1. battery   --> with the help of thermo tech... battery could be supply continuous by body temperature (hair sized thermo materials)
2, chip size --> with the help of nano tech. there is alot of tech to reduce the thickness of semiconducts and nano transistor and nano diode
3. circuit --> with the help of nano tech... there is a tech to print very nano sized copper on FPCB.. FPCB could be slimmed by nano tech.
4. antenna --> it is my concern.. 2cmm is enough to recive the signals from satellite and thick is very small...but I think it is enough.
5. other parts  --> could be made by nano or more small size..

but What I concern is
eventhough we could make chip or module small.. it need power to receive and send the signals...
and the circuilt is very small, there are limited power capacity to support to make or receving the right signals from satellite...
So, what I want to know is
is it possible to supply enough power for chip or antenna to receive and send the satellite signals...
if circuit become smaller... is it possible (because it need little current. because chip is very small..
Thank you very muchl.

Answer
GPS doesn't need much power to receive signals, it just depends on what you want to send them to.  At short range, I'm pretty sure you're in the realm of plausible physics.  Sending to a satellite instead of a local receiver, however, is irrelevant...if you want something located by its SENT signal rather than its received signal, then triangulation from receivers can be achieved at very tiny sizes, indeed.  Just needs a tiny amount of power to build up and discharge a burst radio chirp, no problem with that, then external receivers can just triangulate the location of the transmission.  Much smaller.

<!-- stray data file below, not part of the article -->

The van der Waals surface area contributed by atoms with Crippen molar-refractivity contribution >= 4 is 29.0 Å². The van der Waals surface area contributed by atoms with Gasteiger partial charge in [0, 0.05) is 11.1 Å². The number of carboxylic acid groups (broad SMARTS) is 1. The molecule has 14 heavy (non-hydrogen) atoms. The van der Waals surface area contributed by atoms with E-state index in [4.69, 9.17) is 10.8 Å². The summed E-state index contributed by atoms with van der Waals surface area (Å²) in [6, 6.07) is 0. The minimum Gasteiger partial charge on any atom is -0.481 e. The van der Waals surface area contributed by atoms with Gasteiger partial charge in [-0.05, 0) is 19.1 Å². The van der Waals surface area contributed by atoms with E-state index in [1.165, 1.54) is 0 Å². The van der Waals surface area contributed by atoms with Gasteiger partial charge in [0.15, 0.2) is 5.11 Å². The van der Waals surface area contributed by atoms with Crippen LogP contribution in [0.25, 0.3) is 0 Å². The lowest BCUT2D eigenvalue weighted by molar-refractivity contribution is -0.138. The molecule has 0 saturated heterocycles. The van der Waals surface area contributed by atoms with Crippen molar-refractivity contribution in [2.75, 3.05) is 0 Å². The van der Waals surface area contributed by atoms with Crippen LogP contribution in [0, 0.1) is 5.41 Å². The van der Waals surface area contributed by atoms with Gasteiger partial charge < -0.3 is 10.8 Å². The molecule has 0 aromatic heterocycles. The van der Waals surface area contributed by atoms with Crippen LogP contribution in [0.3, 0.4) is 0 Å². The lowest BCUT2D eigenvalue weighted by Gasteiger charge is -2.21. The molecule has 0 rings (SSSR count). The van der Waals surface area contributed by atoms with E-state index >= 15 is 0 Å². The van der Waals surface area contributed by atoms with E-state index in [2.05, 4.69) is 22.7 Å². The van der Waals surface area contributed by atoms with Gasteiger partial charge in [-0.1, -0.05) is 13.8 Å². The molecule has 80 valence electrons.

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Dr. Stephen O. Nelson

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I can answer most basic physics questions, physics questions about science fiction and everyday observations of physics, etc. I'm also usually good for science fair advice (I'm the regional science fair director). I do not answer homework problems. I will occasionally point out where a homework solution went wrong, though. I'm usually good at explaining odd observations that seem counterintuitive, energy science, nuclear physics, nuclear astrophysics, and alternative theories of physics are my specialties.

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I was a physics professor at the University of Texas of the Permian Basin, research in nuclear technology and nuclear astrophysics. My travelling science show saw over 20,000 students of all ages. I taught physics, nuclear chemistry, radiation safety, vacuum technology, and answer tons of questions as I tour schools encouraging students to consider careers in science. I moved on to a non-academic job with more research just recently.

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Ph. D. from Duke University in physics, research in nuclear astrophysics reactions, gamma-ray astronomy technology, and advanced nuclear reactors.